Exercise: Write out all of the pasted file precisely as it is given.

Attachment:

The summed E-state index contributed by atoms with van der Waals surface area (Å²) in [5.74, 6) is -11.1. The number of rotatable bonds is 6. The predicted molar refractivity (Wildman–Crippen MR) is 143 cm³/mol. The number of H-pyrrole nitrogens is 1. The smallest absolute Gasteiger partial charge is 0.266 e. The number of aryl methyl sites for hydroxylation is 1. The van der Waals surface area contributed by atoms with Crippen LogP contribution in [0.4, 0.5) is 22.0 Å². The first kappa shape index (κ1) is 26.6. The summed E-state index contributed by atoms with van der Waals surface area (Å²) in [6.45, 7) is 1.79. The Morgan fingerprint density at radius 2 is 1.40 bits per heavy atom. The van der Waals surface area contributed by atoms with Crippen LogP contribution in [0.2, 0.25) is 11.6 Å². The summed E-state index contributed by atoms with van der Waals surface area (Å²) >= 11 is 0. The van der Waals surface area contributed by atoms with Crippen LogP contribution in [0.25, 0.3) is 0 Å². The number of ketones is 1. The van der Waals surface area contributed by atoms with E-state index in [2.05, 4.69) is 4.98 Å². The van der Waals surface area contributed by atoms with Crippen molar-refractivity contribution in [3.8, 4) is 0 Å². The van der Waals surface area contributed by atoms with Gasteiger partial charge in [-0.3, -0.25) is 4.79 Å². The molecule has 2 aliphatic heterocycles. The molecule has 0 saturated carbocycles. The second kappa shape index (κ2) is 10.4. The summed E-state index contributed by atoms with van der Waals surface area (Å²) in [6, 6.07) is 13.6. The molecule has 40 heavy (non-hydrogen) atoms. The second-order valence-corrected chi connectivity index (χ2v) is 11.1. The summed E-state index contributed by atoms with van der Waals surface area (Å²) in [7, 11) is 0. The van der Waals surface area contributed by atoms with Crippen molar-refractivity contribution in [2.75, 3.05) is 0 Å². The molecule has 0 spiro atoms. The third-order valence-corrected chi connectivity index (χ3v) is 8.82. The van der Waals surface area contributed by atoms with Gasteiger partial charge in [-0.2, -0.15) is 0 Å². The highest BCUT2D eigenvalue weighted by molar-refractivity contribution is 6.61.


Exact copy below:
The summed E-state index contributed by atoms with van der Waals surface area (Å²) in [5.74, 6) is -11.1. The number of rotatable bonds is 6. The predicted molar refractivity (Wildman–Crippen MR) is 143 cm³/mol. The number of H-pyrrole nitrogens is 1. The smallest absolute Gasteiger partial charge is 0.266 e. The number of aryl methyl sites for hydroxylation is 1. The van der Waals surface area contributed by atoms with Crippen LogP contribution in [0.4, 0.5) is 22.0 Å². The first kappa shape index (κ1) is 26.6. The summed E-state index contributed by atoms with van der Waals surface area (Å²) in [6.45, 7) is 1.79. The Morgan fingerprint density at radius 2 is 1.40 bits per heavy atom. The van der Waals surface area contributed by atoms with Crippen LogP contribution in [0.2, 0.25) is 11.6 Å². The summed E-state index contributed by atoms with van der Waals surface area (Å²) >= 11 is 0. The van der Waals surface area contributed by atoms with Crippen LogP contribution in [0.25, 0.3) is 0 Å². The number of ketones is 1. The van der Waals surface area contributed by atoms with E-state index in [2.05, 4.69) is 4.98 Å². The van der Waals surface area contributed by atoms with Crippen molar-refractivity contribution in [3.8, 4) is 0 Å². The van der Waals surface area contributed by atoms with Gasteiger partial charge in [-0.3, -0.25) is 4.79 Å². The molecule has 2 aliphatic heterocycles. The molecule has 0 saturated carbocycles. The second kappa shape index (κ2) is 10.4. The summed E-state index contributed by atoms with van der Waals surface area (Å²) in [6, 6.07) is 13.6. The molecule has 40 heavy (non-hydrogen) atoms. The second-order valence-corrected chi connectivity index (χ2v) is 11.1. The summed E-state index contributed by atoms with van der Waals surface area (Å²) in [7, 11) is 0. The van der Waals surface area contributed by atoms with Crippen molar-refractivity contribution in [2.75, 3.05) is 0 Å². The molecule has 0 spiro atoms. The third-order valence-corrected chi connectivity index (χ3v) is 8.82. The van der Waals surface area contributed by atoms with Gasteiger partial charge in [-0.2, -0.15) is 0 Å². The highest BCUT2D eigenvalue weighted by molar-refractivity contribution is 6.61.